Friday, February 21, 2014

Connecting the Dots - 2/21/14

Since we last commented on the broader equity market picture, risk appetites have been nourished as the retracement bounce that began at the beginning of February has predominantly continued through this week. While the major indexes are still working on either accepting or rejecting their respective secondary highs - we offer the following thoughts going into next week:
  • The Nikkei and Japan (EWJ) are nearing the top of their retracement ranges (as described by both comparative profiles) and point towards downside pressures reemerging next week - as well as firmness in the yen. 
  • 10 year yields will have a window to take another leg lower. 
  • Spain's IBEX - our high beta proxy in Europe, also appears susceptible to taking the next consolidating stair down. From an equity and currency perspective, we have looked at the Nikkei and the yen - circa 2003/2004 - as a prospective guide for Spain and the euro - as well as the IBEX itself coming out of the 2003/2004 reflationary pivot. 
  • The SPX has run up towards a complete retracement of the correction that began in January. Considering we have expected a consolidating equity range to develop this year above the long-term Meridian, a binary opportunity is presented next week. Although we had previously looked at the broader 2004 market environment last year as participants digested the telegraphed - then interrupted, change in monetary posture signaled by the Fed; we included a performance profile of the SPX that has closely tracked since last July the consolidating range of the SPX in 2004.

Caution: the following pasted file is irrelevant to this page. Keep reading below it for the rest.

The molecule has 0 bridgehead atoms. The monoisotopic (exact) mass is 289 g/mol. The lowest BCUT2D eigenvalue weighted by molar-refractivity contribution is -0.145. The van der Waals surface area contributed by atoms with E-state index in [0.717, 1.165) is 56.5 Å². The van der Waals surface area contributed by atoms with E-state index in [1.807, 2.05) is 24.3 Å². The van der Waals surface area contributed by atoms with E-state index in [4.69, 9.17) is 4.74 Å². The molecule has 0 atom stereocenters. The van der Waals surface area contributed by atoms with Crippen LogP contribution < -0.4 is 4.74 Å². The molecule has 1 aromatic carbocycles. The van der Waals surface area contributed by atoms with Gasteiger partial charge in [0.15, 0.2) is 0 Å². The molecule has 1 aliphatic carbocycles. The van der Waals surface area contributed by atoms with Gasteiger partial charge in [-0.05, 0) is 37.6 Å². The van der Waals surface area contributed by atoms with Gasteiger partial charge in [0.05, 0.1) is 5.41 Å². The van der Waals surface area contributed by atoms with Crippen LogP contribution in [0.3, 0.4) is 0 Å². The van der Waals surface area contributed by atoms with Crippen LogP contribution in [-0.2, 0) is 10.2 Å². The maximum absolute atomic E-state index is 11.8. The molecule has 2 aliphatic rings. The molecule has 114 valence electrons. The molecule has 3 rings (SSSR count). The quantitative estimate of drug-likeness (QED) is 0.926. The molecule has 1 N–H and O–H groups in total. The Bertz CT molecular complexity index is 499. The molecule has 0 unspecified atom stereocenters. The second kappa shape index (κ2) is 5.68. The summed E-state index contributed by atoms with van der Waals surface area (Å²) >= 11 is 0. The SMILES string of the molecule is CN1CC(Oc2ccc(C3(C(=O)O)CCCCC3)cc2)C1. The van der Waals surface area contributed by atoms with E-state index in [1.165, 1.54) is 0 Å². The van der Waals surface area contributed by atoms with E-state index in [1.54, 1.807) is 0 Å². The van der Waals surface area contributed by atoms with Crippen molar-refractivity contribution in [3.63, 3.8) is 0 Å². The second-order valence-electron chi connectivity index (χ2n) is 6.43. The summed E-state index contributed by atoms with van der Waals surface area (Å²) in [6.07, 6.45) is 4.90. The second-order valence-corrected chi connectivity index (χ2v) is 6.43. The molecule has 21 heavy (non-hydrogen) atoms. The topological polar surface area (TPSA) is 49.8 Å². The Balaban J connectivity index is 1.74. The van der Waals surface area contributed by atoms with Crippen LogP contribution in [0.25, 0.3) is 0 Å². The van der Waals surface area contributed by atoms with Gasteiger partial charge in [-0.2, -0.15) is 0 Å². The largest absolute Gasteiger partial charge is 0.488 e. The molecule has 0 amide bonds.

• Based on our comparative cycle work with both assets, an acceleration of trend higher in the euro and lower in the US dollar index is approaching. 
  • Both emerging markets (EEM) and Chinese equities (SSEC & FXI) have the potential to firm the broader equity market picture should they find a foothold next week. We continue to find positive divergences from the recent commodity market breakout that should be reinforced by a weaker US dollar and buttress the case that global growth is starting to perk up. While the economic data has been mostly mixed and uneven across the major global economies, we tend to put greater weight on the financial markets themselves as they typically are the tip of sword and forward looking. 
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